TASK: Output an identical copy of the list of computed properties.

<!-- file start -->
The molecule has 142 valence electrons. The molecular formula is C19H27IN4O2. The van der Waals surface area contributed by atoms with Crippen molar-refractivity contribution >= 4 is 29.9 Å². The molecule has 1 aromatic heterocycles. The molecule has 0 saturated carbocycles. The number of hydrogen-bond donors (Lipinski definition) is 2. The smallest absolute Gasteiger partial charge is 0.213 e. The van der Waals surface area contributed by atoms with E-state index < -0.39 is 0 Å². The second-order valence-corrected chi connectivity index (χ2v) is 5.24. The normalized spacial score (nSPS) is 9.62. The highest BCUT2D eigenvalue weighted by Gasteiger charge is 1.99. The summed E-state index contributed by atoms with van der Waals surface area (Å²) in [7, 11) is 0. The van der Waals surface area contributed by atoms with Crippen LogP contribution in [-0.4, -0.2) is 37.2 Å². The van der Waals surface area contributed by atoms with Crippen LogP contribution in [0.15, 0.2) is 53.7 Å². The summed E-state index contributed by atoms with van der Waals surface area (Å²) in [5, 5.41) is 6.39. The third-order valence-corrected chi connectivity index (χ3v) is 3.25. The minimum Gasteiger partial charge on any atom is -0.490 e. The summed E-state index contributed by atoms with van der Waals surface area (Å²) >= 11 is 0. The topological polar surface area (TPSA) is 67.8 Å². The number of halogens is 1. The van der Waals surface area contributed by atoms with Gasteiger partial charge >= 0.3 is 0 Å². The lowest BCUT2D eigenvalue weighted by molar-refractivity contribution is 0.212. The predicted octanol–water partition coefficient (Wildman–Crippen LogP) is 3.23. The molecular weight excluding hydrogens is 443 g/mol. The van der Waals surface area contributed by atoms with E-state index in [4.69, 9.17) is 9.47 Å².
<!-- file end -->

The molecule has 142 valence electrons. The molecular formula is C19H27IN4O2. The van der Waals surface area contributed by atoms with Crippen molar-refractivity contribution >= 4 is 29.9 Å². The molecule has 1 aromatic heterocycles. The molecule has 0 saturated carbocycles. The number of hydrogen-bond donors (Lipinski definition) is 2. The smallest absolute Gasteiger partial charge is 0.213 e. The van der Waals surface area contributed by atoms with E-state index < -0.39 is 0 Å². The second-order valence-corrected chi connectivity index (χ2v) is 5.24. The normalized spacial score (nSPS) is 9.62. The highest BCUT2D eigenvalue weighted by Gasteiger charge is 1.99. The summed E-state index contributed by atoms with van der Waals surface area (Å²) in [7, 11) is 0. The van der Waals surface area contributed by atoms with Crippen LogP contribution in [-0.4, -0.2) is 37.2 Å². The van der Waals surface area contributed by atoms with Crippen LogP contribution in [0.15, 0.2) is 53.7 Å². The summed E-state index contributed by atoms with van der Waals surface area (Å²) in [5, 5.41) is 6.39. The third-order valence-corrected chi connectivity index (χ3v) is 3.25. The minimum Gasteiger partial charge on any atom is -0.490 e. The summed E-state index contributed by atoms with van der Waals surface area (Å²) >= 11 is 0. The topological polar surface area (TPSA) is 67.8 Å². The number of halogens is 1. The van der Waals surface area contributed by atoms with Gasteiger partial charge >= 0.3 is 0 Å². The lowest BCUT2D eigenvalue weighted by molar-refractivity contribution is 0.212. The predicted octanol–water partition coefficient (Wildman–Crippen LogP) is 3.23. The molecular weight excluding hydrogens is 443 g/mol. The van der Waals surface area contributed by atoms with E-state index in [4.69, 9.17) is 9.47 Å².